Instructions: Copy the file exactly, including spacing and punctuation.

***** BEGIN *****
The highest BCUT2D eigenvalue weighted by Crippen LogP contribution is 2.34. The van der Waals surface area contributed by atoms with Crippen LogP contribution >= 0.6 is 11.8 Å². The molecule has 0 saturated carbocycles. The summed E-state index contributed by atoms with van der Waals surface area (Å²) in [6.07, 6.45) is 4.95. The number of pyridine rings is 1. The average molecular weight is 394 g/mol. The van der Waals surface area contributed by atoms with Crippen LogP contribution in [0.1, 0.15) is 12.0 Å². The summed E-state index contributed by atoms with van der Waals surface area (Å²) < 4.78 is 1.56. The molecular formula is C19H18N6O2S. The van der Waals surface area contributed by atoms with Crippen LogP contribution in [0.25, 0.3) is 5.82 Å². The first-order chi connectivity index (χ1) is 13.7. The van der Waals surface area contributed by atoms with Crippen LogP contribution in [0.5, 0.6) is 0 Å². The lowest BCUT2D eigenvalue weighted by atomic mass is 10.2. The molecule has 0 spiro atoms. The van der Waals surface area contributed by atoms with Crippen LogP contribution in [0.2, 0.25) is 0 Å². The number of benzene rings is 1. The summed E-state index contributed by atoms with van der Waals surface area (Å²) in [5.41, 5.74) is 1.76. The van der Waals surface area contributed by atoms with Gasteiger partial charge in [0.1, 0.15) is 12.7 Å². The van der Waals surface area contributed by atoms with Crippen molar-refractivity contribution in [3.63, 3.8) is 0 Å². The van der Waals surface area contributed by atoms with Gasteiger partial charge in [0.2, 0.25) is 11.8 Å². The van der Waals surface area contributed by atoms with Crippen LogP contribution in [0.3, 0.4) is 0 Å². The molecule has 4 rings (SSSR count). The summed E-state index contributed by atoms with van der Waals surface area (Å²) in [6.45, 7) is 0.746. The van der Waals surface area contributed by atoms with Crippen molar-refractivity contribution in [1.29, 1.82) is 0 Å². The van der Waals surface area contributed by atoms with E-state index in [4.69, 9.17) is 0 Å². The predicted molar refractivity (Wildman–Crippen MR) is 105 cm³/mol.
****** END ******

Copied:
The highest BCUT2D eigenvalue weighted by Crippen LogP contribution is 2.34. The van der Waals surface area contributed by atoms with Crippen LogP contribution >= 0.6 is 11.8 Å². The molecule has 0 saturated carbocycles. The summed E-state index contributed by atoms with van der Waals surface area (Å²) in [6.07, 6.45) is 4.95. The number of pyridine rings is 1. The average molecular weight is 394 g/mol. The van der Waals surface area contributed by atoms with Crippen LogP contribution in [0.1, 0.15) is 12.0 Å². The summed E-state index contributed by atoms with van der Waals surface area (Å²) < 4.78 is 1.56. The molecular formula is C19H18N6O2S. The van der Waals surface area contributed by atoms with Crippen LogP contribution in [0.25, 0.3) is 5.82 Å². The first-order chi connectivity index (χ1) is 13.7. The van der Waals surface area contributed by atoms with Crippen LogP contribution in [0.5, 0.6) is 0 Å². The lowest BCUT2D eigenvalue weighted by atomic mass is 10.2. The molecule has 0 spiro atoms. The van der Waals surface area contributed by atoms with Crippen LogP contribution in [0.2, 0.25) is 0 Å². The number of benzene rings is 1. The summed E-state index contributed by atoms with van der Waals surface area (Å²) in [5.41, 5.74) is 1.76. The van der Waals surface area contributed by atoms with Gasteiger partial charge in [0.1, 0.15) is 12.7 Å². The van der Waals surface area contributed by atoms with Crippen molar-refractivity contribution in [3.63, 3.8) is 0 Å². The van der Waals surface area contributed by atoms with Gasteiger partial charge in [0.2, 0.25) is 11.8 Å². The van der Waals surface area contributed by atoms with Crippen LogP contribution in [0.3, 0.4) is 0 Å². The molecule has 4 rings (SSSR count). The summed E-state index contributed by atoms with van der Waals surface area (Å²) in [6.45, 7) is 0.746. The van der Waals surface area contributed by atoms with Crippen molar-refractivity contribution in [1.29, 1.82) is 0 Å². The van der Waals surface area contributed by atoms with E-state index in [4.69, 9.17) is 0 Å². The predicted molar refractivity (Wildman–Crippen MR) is 105 cm³/mol.